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Academic Language: What Not to Teach and What to Teach

What Not to Teach and What to Teach with Academic Language

Academic Language

Since the adoption of the Common Core State Standards way back in 2009… Has it been that long ago? the term Academic Language has remained as one of the longest-lasting educational buzzwords. As educators and publishers have unpacked that term in the years since, it has taken on various meanings; however, its original intent was to assert that the types of words that we teach do matter. Specifically, teaching Tier 2 words which have utility across subject areas makes a lot of sense. For plenty of examples and the research-based Academic Word List, I’d refer teachers HERE.

The ability of these Tier 2 (Beck, McKeown, Kucan) words to transfer across subject areas and reading genre helps developing readers access more complex text. This is why teaching academic language matters. The Tier 2 academic vocabulary words are not ends in themselves; they are gateways to more sophisticated reading. Academic language is all about access to text complexity.

As detailed in Appendix A of the Common Core document and the research described in the 2006 ACT, Inc., report titled Reading Between the Lines, reading comprehension scores have dropped over the last 20 years. Two reasons were cited for this decline: 1. decreasing text complexity and 2. lack of independent reading. We educators have got to make our word study more rigorous and require more challenging independent reading to enhance the academic language of our students.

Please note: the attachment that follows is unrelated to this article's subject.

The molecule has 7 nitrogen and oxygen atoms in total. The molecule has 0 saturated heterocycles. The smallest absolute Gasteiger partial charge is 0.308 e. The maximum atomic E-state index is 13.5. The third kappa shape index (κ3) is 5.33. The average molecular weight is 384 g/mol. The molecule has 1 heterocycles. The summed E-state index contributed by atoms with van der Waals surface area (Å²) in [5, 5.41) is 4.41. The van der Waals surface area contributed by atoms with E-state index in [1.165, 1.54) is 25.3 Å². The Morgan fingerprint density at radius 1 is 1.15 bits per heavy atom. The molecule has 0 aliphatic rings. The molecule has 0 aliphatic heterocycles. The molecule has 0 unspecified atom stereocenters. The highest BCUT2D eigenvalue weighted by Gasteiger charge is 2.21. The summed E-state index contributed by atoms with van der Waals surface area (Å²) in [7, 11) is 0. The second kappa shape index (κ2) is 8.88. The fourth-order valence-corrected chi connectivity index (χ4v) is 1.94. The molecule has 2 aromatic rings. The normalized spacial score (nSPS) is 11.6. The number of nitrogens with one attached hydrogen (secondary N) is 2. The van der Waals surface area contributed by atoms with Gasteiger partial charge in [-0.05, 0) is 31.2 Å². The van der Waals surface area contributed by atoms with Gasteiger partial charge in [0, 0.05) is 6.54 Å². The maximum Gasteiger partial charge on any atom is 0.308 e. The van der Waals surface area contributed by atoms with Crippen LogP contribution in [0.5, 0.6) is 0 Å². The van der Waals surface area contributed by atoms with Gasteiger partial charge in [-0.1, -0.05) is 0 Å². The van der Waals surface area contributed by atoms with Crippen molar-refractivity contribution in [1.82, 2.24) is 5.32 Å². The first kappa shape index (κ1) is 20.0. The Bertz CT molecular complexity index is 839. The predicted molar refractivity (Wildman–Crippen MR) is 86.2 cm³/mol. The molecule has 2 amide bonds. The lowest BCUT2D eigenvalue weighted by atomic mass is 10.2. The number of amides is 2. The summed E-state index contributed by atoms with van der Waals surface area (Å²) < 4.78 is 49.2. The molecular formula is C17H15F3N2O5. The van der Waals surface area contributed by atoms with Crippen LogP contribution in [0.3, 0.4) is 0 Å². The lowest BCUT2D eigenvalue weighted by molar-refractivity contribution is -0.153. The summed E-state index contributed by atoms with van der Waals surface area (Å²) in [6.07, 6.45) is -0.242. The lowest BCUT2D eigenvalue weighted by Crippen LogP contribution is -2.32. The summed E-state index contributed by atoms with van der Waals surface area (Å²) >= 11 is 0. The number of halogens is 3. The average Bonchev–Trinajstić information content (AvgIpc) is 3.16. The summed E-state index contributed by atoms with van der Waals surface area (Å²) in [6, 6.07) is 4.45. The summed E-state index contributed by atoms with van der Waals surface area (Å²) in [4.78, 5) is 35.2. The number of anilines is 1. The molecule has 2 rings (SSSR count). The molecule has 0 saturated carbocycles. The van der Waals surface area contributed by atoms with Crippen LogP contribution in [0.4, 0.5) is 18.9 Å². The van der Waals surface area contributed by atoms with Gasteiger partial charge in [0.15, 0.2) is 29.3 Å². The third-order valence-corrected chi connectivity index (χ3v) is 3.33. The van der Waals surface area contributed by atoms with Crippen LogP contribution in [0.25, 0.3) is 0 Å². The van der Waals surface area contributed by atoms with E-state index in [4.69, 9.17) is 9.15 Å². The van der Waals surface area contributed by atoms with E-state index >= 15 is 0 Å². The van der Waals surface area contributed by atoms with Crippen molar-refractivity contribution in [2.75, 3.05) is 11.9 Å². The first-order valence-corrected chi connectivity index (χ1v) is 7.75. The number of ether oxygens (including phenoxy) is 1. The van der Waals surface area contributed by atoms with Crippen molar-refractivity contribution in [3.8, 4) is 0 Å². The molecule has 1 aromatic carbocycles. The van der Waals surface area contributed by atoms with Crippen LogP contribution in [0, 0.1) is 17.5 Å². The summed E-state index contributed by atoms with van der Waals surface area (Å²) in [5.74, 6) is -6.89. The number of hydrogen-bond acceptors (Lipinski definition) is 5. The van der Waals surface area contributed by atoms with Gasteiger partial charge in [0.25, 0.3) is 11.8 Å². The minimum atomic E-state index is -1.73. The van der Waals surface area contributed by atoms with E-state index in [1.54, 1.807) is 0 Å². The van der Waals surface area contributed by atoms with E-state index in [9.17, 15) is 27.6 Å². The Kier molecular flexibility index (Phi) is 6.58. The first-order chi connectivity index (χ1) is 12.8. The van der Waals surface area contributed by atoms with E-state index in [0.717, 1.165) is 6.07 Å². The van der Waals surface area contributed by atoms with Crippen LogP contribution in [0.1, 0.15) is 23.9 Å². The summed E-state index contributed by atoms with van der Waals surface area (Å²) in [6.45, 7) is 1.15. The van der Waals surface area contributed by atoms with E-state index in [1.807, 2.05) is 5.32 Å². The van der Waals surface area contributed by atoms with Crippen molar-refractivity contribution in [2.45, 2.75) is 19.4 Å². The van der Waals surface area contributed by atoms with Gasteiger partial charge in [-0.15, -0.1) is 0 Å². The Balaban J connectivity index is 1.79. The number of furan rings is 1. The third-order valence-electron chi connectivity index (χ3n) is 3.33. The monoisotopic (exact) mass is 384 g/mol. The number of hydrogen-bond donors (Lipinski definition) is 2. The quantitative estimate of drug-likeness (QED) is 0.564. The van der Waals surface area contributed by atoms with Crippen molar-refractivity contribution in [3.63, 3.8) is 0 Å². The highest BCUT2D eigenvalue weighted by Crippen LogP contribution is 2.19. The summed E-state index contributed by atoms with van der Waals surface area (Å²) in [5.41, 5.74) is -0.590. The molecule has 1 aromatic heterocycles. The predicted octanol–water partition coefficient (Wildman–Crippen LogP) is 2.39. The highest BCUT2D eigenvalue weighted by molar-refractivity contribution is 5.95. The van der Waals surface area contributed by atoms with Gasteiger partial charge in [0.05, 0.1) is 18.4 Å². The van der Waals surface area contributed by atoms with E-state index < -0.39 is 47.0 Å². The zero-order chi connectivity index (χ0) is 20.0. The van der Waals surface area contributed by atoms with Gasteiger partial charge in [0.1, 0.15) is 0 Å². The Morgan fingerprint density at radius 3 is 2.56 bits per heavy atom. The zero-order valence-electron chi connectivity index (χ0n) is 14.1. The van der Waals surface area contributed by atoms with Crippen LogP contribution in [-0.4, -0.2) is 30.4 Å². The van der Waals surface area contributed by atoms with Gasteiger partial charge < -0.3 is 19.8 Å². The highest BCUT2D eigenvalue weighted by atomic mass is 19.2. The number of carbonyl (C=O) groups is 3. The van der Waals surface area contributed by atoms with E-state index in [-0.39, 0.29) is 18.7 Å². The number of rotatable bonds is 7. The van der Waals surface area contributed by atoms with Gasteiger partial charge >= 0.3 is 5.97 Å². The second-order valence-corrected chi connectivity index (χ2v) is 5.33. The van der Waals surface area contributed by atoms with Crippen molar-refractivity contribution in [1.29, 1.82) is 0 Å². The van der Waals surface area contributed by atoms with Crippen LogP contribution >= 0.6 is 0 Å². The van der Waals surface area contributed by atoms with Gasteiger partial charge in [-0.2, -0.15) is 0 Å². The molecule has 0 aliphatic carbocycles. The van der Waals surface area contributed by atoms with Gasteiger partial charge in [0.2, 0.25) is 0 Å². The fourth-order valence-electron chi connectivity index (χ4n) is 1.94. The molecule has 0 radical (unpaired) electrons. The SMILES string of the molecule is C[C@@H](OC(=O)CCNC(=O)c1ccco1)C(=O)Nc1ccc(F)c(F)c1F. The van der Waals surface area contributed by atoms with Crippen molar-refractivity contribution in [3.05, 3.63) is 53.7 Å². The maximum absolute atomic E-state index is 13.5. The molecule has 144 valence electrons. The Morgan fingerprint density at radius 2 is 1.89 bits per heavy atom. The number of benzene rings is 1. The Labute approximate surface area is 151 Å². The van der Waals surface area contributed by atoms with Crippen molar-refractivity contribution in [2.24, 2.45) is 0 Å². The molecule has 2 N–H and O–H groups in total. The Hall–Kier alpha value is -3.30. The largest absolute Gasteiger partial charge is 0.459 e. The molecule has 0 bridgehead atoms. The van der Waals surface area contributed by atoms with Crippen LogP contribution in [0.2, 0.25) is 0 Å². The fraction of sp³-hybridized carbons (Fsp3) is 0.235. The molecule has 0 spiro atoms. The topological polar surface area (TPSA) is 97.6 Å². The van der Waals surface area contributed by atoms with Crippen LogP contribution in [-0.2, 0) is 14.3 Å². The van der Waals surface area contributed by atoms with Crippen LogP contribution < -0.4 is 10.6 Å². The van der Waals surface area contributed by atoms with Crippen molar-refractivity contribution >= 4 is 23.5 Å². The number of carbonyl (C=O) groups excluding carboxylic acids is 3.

How Not to Teach Academic Language

  1. Don’t spend excessive amounts of time reading entire novels out loud to your class. I agree with those who have argued against teachers reading complete novels out loud as spoon-feeding. Of course, reading out loud does have some benefits and re-reading a passage or portion of an article as a close reading does have merit, but not as the primary means of developing academic language and increasing reading comprehension.
  2. I also concur with those who have also argued against independent reading in the classroom as a “waste of instructional time.” Spending oodles of class time with free-choice independent reading does not build academic language. Independent reading is vitally important… but as homework. By the way, Accelerated Reader is not an academic vocabulary program. Teachers are clever enough to incentivize and hold students accountable for independent reading without an outside program.